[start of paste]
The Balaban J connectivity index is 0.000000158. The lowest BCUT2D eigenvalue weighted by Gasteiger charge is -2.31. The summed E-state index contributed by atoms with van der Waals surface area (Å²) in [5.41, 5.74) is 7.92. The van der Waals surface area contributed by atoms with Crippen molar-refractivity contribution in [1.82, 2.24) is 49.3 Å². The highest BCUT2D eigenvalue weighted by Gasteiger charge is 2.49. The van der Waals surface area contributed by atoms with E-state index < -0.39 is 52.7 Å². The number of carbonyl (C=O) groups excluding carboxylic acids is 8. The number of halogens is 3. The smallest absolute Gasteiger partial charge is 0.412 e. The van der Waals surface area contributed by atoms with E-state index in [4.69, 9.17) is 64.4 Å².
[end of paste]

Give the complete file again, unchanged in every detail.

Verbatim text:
The Balaban J connectivity index is 0.000000158. The lowest BCUT2D eigenvalue weighted by Gasteiger charge is -2.31. The summed E-state index contributed by atoms with van der Waals surface area (Å²) in [5.41, 5.74) is 7.92. The van der Waals surface area contributed by atoms with Crippen molar-refractivity contribution in [1.82, 2.24) is 49.3 Å². The highest BCUT2D eigenvalue weighted by Gasteiger charge is 2.49. The van der Waals surface area contributed by atoms with E-state index < -0.39 is 52.7 Å². The number of carbonyl (C=O) groups excluding carboxylic acids is 8. The number of halogens is 3. The smallest absolute Gasteiger partial charge is 0.412 e. The van der Waals surface area contributed by atoms with E-state index in [4.69, 9.17) is 64.4 Å².